Vermont's Hindu community came together this past weekend to celebrate one of the biggest annual holidays in the Hindu religion. Now, the group is longing for a spiritual home of its own.
The nonprofit organization Vermont Hindu Temple hosted the event at a rented space in Burlington's Old North End. Basu Dhakal, president of Vermont Hindu Temple, says between 400 and 500 people stopped by to celebrate.
Dances, prayers, food and songs lasted all day on Saturday as part of their Durga Pooja celebration.
"We are having dances, we are having songs," said Dhakal. "And most are related to Durga, the goddess of power."
He says the holiday represents the triumph of good over evil.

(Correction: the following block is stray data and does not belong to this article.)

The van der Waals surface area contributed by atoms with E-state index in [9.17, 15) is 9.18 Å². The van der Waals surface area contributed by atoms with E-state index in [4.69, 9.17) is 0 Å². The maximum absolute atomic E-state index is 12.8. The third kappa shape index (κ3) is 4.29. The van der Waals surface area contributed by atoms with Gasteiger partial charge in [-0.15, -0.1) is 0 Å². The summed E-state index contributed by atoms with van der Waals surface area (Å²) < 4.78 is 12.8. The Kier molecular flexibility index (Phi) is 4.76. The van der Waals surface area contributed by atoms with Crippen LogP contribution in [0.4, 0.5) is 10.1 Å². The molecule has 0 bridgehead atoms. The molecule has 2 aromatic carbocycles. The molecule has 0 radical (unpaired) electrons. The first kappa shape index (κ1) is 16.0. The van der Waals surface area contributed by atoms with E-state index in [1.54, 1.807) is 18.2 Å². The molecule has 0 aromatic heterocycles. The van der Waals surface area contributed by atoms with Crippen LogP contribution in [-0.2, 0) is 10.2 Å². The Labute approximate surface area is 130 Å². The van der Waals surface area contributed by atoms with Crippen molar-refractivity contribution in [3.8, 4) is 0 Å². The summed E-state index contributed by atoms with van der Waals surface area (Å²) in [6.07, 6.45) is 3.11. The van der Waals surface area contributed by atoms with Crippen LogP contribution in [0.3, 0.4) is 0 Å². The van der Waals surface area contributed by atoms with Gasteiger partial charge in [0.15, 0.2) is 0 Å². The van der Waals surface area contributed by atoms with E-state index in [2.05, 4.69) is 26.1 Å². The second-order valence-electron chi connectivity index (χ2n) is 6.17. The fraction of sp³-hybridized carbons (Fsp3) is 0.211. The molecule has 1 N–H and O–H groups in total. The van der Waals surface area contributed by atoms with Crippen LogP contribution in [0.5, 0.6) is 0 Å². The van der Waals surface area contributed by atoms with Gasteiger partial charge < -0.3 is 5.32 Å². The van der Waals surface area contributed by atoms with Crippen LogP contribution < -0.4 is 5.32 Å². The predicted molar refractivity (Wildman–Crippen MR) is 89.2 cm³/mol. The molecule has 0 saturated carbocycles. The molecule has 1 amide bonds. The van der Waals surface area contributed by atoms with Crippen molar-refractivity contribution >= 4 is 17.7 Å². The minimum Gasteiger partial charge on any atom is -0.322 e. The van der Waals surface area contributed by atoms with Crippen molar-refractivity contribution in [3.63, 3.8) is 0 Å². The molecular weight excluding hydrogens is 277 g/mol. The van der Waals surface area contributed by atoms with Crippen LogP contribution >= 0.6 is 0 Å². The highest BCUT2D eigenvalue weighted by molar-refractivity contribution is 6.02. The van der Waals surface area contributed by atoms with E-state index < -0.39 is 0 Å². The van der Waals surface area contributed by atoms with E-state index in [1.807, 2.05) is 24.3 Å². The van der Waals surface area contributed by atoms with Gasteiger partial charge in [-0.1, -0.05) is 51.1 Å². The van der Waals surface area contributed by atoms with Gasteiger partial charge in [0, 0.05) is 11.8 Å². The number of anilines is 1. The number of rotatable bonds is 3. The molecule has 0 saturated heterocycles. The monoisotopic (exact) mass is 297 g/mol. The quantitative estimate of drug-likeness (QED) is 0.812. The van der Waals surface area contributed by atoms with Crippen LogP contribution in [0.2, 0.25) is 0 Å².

Bidur Dahal, a Nepali interpreter and a founding director of Vermont Hindu Temple, estimates the Nepali and Bhutanese population in Vermont is now at around 2,300, many arriving via the Vermont Refugee Resettlement Program.
He says although the community is becoming well established in the U.S., there is something missing.
"There is a small vacuum in their hearts," Dahal said. "The vacuum is a spiritual vacuum, that they do not have a spiritual home."
Dahal, along with the other founding directors of Vermont Hindu Temple hope to change that. Organizers say they are working with various landlords in the Burlington area to establish a physical temple sometime soon.
Hindu services are now being held in Burlington's Quaker meeting space, but demand is so great that the community is outgrowing that building.